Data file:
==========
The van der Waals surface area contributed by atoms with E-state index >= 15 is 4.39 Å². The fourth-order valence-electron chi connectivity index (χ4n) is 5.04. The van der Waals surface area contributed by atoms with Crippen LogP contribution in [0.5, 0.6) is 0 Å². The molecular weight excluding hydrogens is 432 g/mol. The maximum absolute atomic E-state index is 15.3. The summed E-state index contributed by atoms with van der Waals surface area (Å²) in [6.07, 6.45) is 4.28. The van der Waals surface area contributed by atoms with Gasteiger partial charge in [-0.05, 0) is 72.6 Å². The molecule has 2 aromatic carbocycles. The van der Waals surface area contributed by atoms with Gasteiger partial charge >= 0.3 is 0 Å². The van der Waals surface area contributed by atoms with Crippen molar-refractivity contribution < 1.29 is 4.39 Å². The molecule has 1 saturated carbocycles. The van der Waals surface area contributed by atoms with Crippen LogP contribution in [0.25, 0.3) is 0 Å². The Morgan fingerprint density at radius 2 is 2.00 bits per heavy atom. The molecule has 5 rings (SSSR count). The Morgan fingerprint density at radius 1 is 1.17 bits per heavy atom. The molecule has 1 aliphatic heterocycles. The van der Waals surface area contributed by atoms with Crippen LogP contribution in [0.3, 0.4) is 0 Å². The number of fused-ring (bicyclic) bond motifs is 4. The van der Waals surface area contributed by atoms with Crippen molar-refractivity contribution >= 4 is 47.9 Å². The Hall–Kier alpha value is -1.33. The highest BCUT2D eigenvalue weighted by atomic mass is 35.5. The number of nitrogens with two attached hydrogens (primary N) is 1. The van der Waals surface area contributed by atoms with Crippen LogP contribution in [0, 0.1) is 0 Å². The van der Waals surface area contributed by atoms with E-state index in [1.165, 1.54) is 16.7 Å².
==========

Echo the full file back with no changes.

The van der Waals surface area contributed by atoms with E-state index >= 15 is 4.39 Å². The fourth-order valence-electron chi connectivity index (χ4n) is 5.04. The van der Waals surface area contributed by atoms with Crippen LogP contribution in [0.5, 0.6) is 0 Å². The molecular weight excluding hydrogens is 432 g/mol. The maximum absolute atomic E-state index is 15.3. The summed E-state index contributed by atoms with van der Waals surface area (Å²) in [6.07, 6.45) is 4.28. The van der Waals surface area contributed by atoms with Gasteiger partial charge in [-0.05, 0) is 72.6 Å². The molecule has 2 aromatic carbocycles. The van der Waals surface area contributed by atoms with Gasteiger partial charge >= 0.3 is 0 Å². The van der Waals surface area contributed by atoms with Crippen molar-refractivity contribution < 1.29 is 4.39 Å². The molecule has 1 saturated carbocycles. The van der Waals surface area contributed by atoms with Crippen LogP contribution in [0.25, 0.3) is 0 Å². The Morgan fingerprint density at radius 2 is 2.00 bits per heavy atom. The molecule has 5 rings (SSSR count). The Morgan fingerprint density at radius 1 is 1.17 bits per heavy atom. The molecule has 1 aliphatic heterocycles. The van der Waals surface area contributed by atoms with Crippen LogP contribution in [0.3, 0.4) is 0 Å². The number of fused-ring (bicyclic) bond motifs is 4. The van der Waals surface area contributed by atoms with Crippen molar-refractivity contribution >= 4 is 47.9 Å². The Hall–Kier alpha value is -1.33. The highest BCUT2D eigenvalue weighted by atomic mass is 35.5. The number of nitrogens with two attached hydrogens (primary N) is 1. The van der Waals surface area contributed by atoms with Crippen LogP contribution in [0, 0.1) is 0 Å². The van der Waals surface area contributed by atoms with E-state index in [1.165, 1.54) is 16.7 Å².